These elements alone would make for a perfectly satisfying handheld endeavor, but Pokémon Conquest doesn’t just bring its A-game on the battlefield. Captured kingdoms must be managed, and can even be micro-managed if that’s your thing. Each contains specific landmarks where warriors can buy equipment, increase their Pokémons’ energy and search for additional recruit-able warriors. Control freaks can choose to manually explore each location with every warrior during a given month (the game’s time measurement increment), but the rest of us will likely just delegate these responsibilities to a specific warrior stationed at a given location. This helps to build up additional resources and, in time, mold disparate fighters in a more powerful and cohesive force. This ever-increasing selection of warriors, monsters and related special abilities makes what is already a deep experience seemingly limitless. Even after the initial story mode has concluded there’s still supplementary missions and multiplayer options to keep even the most fickle gamer interested.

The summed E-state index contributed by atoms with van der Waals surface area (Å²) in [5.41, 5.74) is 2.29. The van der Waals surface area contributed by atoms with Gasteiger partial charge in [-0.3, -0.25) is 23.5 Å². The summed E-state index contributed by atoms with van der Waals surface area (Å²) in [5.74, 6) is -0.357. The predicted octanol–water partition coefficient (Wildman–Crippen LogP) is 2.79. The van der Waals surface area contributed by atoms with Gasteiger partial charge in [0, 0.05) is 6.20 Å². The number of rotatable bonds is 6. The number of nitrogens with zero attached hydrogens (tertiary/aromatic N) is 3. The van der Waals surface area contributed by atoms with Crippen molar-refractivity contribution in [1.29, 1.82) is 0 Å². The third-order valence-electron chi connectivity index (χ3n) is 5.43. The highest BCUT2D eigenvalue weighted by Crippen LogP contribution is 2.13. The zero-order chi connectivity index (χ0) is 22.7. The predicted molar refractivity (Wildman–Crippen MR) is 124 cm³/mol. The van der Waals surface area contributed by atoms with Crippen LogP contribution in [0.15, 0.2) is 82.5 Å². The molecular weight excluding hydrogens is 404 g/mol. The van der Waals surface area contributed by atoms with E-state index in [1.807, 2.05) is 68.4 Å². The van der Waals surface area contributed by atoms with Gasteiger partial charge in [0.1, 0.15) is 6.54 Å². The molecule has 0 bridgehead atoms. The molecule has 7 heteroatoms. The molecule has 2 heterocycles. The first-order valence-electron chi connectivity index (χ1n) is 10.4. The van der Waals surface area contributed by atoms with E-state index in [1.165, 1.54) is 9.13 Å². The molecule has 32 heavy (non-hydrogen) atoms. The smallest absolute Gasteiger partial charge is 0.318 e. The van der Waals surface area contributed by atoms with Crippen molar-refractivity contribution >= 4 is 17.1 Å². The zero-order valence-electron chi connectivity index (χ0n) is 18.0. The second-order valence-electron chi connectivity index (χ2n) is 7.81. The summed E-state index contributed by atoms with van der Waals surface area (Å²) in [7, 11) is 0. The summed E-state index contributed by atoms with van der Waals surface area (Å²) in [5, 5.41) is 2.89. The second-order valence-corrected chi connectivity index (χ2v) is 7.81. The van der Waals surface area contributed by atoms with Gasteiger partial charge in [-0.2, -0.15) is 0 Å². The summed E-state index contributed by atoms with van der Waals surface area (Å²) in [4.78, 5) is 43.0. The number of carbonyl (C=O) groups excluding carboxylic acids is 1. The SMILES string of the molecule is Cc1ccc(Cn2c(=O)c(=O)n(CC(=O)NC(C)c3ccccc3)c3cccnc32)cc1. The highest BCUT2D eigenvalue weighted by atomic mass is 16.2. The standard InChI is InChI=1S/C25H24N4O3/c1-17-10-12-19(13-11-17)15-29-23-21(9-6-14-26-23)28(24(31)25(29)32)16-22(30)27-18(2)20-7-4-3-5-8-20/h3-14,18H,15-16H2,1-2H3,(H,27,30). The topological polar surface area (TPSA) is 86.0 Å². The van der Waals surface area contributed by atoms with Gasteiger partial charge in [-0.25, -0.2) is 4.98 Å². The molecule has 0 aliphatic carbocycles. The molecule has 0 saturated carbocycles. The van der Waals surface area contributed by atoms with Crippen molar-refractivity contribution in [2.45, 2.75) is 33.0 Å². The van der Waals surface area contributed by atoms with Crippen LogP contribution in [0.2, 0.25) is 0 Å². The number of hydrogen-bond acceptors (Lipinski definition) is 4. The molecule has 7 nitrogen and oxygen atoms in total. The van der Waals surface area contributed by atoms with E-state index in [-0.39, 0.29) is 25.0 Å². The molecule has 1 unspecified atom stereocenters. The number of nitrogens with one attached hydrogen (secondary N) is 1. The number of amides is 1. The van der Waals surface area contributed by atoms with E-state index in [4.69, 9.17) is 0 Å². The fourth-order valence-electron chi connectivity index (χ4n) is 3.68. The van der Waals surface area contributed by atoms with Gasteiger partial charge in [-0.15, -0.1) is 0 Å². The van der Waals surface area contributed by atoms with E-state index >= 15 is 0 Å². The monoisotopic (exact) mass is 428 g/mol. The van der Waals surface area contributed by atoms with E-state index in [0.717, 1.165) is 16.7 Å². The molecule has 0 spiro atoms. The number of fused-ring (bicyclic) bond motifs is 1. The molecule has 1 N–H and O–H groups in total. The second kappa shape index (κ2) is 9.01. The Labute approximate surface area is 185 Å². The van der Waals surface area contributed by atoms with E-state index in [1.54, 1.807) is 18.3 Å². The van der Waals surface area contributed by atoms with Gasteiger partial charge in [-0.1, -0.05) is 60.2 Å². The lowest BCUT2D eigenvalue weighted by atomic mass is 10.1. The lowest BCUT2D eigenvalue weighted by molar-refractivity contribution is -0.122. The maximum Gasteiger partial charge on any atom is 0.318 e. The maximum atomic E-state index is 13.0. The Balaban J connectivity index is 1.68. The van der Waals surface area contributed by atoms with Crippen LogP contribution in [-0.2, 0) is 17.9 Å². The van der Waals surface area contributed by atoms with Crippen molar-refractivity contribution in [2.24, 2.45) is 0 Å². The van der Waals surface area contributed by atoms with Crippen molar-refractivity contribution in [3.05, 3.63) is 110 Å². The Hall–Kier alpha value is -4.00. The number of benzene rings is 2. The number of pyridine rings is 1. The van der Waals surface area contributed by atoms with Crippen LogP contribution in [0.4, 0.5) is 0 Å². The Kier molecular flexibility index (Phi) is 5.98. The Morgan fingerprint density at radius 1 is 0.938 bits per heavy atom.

In the waning days of the Nintendo DS, Pokémon Conquest pulls out all the stops with engaging sounds and gorgeous visuals, but its true strength is its positively amazing breadth of gameplay. If you’ve got a young Pokémon fan thirsting for a new challenge or if you yourself are in the market for a strategy title that truly delivers, it’s exactly the game you’re looking for. You may no longer feel the need to catch ’em all, but this is one title you’d be wise to pick up.

WIRED: handsome graphics, wonderfully thematic soundtrack, well-balanced gameplay, intuitive controls, tons of content, proper pacing, true depth that neither frustrates nor overwhelms

TIRED: unit placement and terrain bonuses underutilized, attack ranges/types rather limited, its brand of historical Japanese warfare seems oddly short on giant enemy crabs

Review materials provided by: Nintendo of America